Interestingly, even with all these encouraging developments, to date only one farm in Woodbury County has taken advantage of the organic conversion tax rebate, although others are planning to, and several farms in nearby counties have recently transitioned to organic production. Still, the impacts of the policy and related efforts go far beyond the number of acres of farmland converted to date. They have helped develop an environment that is attractive for local and organic agriculture, which has created new jobs and opportunities, as well as providing as an example and inspiration to others. They also have generated hope and excitement about the community’s future, something that is all too rare in rural America. According to Rob Marqusee, The most important thing is that people are taking over their own destiny. They are creating a community and regional vision for establishing an economy based on what they can actually do with what theyve got.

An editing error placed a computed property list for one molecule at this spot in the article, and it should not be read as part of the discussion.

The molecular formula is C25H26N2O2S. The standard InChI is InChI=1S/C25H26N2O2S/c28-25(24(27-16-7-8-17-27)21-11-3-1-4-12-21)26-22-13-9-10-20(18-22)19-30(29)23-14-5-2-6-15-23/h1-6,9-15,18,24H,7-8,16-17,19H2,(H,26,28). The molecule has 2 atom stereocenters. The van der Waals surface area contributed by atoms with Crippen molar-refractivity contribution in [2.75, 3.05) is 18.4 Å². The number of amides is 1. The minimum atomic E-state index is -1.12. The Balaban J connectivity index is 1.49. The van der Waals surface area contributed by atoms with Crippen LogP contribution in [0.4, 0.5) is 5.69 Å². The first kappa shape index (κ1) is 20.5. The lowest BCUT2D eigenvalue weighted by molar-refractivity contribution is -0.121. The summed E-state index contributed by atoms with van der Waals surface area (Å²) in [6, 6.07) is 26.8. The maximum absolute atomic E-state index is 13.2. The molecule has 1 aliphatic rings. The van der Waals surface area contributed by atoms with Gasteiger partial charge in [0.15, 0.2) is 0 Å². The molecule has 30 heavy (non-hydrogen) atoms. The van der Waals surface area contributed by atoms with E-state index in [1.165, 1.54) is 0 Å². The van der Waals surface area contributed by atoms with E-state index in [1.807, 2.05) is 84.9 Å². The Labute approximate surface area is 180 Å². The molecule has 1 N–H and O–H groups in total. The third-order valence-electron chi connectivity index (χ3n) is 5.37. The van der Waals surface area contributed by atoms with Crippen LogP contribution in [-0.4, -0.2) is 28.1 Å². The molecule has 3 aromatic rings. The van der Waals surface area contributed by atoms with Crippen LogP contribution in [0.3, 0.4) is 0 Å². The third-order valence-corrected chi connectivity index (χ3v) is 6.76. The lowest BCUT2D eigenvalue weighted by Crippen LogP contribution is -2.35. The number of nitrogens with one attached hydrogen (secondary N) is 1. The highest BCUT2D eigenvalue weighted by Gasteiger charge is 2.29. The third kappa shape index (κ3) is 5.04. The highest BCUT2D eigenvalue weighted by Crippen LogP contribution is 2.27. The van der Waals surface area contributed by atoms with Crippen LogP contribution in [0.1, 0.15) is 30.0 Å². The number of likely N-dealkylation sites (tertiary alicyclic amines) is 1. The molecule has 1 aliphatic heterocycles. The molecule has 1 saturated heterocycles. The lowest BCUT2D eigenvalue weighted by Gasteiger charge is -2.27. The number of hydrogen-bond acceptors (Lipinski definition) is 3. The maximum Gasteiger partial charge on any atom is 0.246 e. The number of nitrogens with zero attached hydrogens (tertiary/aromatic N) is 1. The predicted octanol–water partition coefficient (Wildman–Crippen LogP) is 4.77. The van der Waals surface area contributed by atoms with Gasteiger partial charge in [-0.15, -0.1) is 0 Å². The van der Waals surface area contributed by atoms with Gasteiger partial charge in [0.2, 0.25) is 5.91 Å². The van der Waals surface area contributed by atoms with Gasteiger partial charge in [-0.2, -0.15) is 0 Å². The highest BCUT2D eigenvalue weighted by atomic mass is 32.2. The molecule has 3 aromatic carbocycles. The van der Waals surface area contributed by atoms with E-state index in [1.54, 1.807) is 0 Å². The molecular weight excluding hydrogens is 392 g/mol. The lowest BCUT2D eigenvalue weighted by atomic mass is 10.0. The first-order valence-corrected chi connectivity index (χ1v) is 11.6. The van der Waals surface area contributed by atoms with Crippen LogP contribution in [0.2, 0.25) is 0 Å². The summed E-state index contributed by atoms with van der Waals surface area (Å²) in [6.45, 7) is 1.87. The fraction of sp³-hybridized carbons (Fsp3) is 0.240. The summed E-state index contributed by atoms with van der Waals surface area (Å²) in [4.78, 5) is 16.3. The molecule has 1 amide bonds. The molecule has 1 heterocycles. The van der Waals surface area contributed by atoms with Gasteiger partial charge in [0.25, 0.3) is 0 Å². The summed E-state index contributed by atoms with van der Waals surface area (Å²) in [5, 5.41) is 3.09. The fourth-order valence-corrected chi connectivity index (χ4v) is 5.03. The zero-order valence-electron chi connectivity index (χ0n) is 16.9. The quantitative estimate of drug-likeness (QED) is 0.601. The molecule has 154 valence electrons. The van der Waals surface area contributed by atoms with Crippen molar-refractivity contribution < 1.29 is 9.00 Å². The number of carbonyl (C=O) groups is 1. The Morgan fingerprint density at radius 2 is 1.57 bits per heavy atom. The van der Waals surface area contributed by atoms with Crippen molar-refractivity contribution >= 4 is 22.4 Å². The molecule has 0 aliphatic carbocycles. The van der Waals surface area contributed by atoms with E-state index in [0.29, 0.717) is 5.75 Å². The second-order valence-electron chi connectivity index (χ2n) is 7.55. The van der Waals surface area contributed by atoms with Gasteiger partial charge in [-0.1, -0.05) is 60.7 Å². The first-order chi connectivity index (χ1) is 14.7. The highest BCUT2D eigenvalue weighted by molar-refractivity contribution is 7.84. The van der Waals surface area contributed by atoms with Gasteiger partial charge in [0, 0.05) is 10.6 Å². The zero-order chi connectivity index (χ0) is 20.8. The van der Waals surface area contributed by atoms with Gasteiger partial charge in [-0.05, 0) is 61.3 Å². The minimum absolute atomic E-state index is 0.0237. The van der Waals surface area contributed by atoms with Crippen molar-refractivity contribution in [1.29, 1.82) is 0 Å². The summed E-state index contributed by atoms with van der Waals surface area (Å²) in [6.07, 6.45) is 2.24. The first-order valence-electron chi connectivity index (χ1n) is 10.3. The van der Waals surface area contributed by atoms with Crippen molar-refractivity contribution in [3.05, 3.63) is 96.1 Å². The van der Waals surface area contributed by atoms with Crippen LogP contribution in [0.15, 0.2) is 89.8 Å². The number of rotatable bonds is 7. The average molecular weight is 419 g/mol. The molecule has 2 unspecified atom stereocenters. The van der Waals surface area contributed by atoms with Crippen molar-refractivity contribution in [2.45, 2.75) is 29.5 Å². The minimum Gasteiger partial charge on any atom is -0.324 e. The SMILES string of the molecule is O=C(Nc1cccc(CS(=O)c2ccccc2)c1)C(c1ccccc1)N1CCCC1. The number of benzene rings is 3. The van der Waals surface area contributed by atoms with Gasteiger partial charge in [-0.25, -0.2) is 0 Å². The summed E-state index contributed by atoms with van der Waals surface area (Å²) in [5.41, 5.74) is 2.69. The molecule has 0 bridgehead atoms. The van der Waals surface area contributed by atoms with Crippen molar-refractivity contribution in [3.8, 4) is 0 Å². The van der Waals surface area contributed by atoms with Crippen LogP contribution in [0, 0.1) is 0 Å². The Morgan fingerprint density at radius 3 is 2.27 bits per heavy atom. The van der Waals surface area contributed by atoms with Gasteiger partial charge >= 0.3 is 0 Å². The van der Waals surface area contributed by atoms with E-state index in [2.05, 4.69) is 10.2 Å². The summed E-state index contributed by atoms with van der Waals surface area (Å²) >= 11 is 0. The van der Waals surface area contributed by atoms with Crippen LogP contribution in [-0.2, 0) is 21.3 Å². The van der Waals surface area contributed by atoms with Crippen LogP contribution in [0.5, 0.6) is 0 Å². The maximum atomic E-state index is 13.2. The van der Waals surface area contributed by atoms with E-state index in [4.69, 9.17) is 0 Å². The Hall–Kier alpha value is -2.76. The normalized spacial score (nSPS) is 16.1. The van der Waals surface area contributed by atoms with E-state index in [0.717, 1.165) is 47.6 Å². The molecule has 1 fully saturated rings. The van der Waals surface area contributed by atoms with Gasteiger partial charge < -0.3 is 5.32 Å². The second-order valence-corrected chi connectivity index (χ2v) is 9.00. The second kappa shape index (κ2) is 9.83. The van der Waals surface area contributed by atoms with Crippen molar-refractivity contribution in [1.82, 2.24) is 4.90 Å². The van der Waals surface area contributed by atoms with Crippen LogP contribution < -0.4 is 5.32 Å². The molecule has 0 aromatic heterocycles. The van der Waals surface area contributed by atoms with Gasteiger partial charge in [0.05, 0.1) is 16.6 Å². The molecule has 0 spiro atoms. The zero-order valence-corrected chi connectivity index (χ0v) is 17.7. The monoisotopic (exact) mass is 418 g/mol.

Some of the material in this profile was adapted from the report Counties and Local Food Systems, published by the National Association of Counties in July 2007.

Updated 7/2010